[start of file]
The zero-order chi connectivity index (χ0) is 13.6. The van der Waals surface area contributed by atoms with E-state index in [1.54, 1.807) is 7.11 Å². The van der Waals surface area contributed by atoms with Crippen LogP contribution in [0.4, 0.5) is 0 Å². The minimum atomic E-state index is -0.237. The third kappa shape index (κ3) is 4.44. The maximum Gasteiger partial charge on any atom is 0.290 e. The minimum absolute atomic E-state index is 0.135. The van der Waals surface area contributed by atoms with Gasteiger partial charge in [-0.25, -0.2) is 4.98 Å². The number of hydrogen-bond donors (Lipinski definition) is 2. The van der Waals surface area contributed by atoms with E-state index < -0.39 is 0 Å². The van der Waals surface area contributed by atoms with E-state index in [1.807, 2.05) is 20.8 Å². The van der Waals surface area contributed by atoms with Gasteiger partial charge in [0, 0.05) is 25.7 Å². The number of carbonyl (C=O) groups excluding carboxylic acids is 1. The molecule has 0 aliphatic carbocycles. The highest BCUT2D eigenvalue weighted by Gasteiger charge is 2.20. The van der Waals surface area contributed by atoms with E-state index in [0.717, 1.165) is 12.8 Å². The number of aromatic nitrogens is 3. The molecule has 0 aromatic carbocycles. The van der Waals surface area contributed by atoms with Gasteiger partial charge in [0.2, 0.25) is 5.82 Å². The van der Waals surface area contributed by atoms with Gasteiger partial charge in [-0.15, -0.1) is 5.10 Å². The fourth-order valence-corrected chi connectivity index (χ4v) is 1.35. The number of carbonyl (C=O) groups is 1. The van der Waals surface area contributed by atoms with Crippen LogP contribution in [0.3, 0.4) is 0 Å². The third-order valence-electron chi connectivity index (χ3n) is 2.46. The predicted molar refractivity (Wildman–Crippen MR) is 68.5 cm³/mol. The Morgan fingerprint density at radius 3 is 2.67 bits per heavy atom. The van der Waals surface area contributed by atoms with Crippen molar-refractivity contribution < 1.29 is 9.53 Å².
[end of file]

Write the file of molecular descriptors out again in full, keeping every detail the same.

The zero-order chi connectivity index (χ0) is 13.6. The van der Waals surface area contributed by atoms with E-state index in [1.54, 1.807) is 7.11 Å². The van der Waals surface area contributed by atoms with Crippen LogP contribution in [0.4, 0.5) is 0 Å². The minimum atomic E-state index is -0.237. The third kappa shape index (κ3) is 4.44. The maximum Gasteiger partial charge on any atom is 0.290 e. The minimum absolute atomic E-state index is 0.135. The van der Waals surface area contributed by atoms with Gasteiger partial charge in [-0.25, -0.2) is 4.98 Å². The number of hydrogen-bond donors (Lipinski definition) is 2. The van der Waals surface area contributed by atoms with E-state index < -0.39 is 0 Å². The van der Waals surface area contributed by atoms with E-state index in [1.807, 2.05) is 20.8 Å². The van der Waals surface area contributed by atoms with Gasteiger partial charge in [0, 0.05) is 25.7 Å². The number of carbonyl (C=O) groups excluding carboxylic acids is 1. The molecule has 0 aliphatic carbocycles. The highest BCUT2D eigenvalue weighted by Gasteiger charge is 2.20. The van der Waals surface area contributed by atoms with E-state index in [0.717, 1.165) is 12.8 Å². The number of aromatic nitrogens is 3. The molecule has 0 aromatic carbocycles. The van der Waals surface area contributed by atoms with Gasteiger partial charge in [0.2, 0.25) is 5.82 Å². The van der Waals surface area contributed by atoms with Gasteiger partial charge in [-0.15, -0.1) is 5.10 Å². The fourth-order valence-corrected chi connectivity index (χ4v) is 1.35. The number of carbonyl (C=O) groups is 1. The van der Waals surface area contributed by atoms with Crippen LogP contribution in [0.3, 0.4) is 0 Å². The third-order valence-electron chi connectivity index (χ3n) is 2.46. The predicted molar refractivity (Wildman–Crippen MR) is 68.5 cm³/mol. The Morgan fingerprint density at radius 3 is 2.67 bits per heavy atom. The van der Waals surface area contributed by atoms with Crippen molar-refractivity contribution < 1.29 is 9.53 Å².